In the end, your dog experiences far more stimuli than you do, but does not have the cognitive ability to understand what it is experiencing. Their noses are remarkably powerful and pick up all sorts of scents, their ears can hear things from a mile away, and even their fur is more sensitive than our hair.

Yet, they don't understand what these sensory stimuli are telling them - and what do animals do when they don't understand? They get scared or aggressive. This is the basic reason why a dog might seem like it's scared of everything.

What are dogs scared of?

Dogs are scared of many things, from loud noises to moving cars, and many of those things may make little-to-no-sense to us humans. If your dog has taken to hiding away when certain things happen, when certain items are present, or when a certain noise can be heard, that fear might not be logical, but it is real and needs to be respected and understood.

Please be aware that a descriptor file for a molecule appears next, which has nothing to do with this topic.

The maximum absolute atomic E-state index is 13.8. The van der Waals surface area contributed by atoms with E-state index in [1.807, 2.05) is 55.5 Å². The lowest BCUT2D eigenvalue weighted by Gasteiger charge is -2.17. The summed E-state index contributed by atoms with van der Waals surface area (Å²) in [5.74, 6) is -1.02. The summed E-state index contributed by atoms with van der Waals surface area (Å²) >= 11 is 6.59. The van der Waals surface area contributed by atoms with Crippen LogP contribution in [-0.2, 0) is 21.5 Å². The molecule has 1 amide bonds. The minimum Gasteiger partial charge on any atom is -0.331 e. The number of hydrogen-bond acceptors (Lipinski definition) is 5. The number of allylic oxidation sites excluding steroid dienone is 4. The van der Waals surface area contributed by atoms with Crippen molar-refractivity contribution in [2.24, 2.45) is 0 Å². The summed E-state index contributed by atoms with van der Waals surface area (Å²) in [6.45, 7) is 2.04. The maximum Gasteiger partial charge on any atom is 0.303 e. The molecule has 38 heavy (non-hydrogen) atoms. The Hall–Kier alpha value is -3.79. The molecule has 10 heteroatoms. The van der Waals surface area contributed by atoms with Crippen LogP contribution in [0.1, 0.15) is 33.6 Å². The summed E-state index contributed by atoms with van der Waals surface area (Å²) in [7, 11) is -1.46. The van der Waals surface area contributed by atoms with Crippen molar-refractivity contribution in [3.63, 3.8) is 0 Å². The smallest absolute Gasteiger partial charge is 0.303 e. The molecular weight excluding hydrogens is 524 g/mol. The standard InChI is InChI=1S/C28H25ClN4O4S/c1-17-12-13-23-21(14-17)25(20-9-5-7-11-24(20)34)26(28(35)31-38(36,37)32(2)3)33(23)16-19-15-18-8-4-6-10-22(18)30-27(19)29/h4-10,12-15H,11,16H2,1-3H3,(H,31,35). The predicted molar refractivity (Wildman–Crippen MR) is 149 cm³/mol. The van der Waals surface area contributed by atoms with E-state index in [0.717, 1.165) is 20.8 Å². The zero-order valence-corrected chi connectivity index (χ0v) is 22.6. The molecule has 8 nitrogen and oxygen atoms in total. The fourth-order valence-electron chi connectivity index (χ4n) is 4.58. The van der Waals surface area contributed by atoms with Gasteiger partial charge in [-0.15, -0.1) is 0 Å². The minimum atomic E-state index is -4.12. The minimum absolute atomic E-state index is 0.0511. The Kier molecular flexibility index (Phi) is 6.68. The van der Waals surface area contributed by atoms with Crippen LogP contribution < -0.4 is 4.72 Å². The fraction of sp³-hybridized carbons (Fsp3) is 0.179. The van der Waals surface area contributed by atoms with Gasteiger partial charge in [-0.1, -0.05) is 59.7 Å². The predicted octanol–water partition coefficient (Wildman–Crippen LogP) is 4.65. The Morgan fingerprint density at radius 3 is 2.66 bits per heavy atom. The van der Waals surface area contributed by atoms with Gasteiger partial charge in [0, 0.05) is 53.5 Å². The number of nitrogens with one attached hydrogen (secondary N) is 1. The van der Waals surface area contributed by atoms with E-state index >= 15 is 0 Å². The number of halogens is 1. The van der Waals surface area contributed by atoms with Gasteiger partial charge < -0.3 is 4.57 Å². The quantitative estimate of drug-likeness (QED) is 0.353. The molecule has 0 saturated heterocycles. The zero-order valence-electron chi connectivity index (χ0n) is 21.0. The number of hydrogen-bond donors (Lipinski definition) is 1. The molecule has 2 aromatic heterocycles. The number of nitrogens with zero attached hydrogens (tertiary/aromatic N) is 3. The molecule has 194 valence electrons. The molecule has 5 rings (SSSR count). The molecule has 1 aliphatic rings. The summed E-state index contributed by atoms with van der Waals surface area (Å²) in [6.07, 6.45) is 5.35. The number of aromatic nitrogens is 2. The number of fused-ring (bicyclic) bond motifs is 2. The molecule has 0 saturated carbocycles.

Here are a few things many commonly feared by dogs:

  • Extremely loud noises (bangs, fireworks, music, thunderstorms)
  • Being left alone, without their humans or another familiar animal (separation anxiety)
  • Certain smells that may seem unpleasant
  • Unknown or aggressive dogs
  • Other animals that are intruding on their space or acting aggressively
  • Due to the experiences they often have there, dogs sometimes get scared of going to the vet
  • Tight and uncomfortable spaces
  • Being tied up and unable to move
  • Reflections
  • Stressful situations with a lot going on

Respect your dog's fears and your dog will not only respect you more and love you for it, but will also likely become less anxious and scared as time moves on.

Please keep in mind: This is by no means a complete list. As we mentioned, dogs can get scared of just about anything. In many cases the veterinarian can help you pinpoint the problem.

Loud and unpredictable noises will often frighten dogs.
Loud and unpredictable noises will often frighten dogs.  © Unsplash/Matthew Henry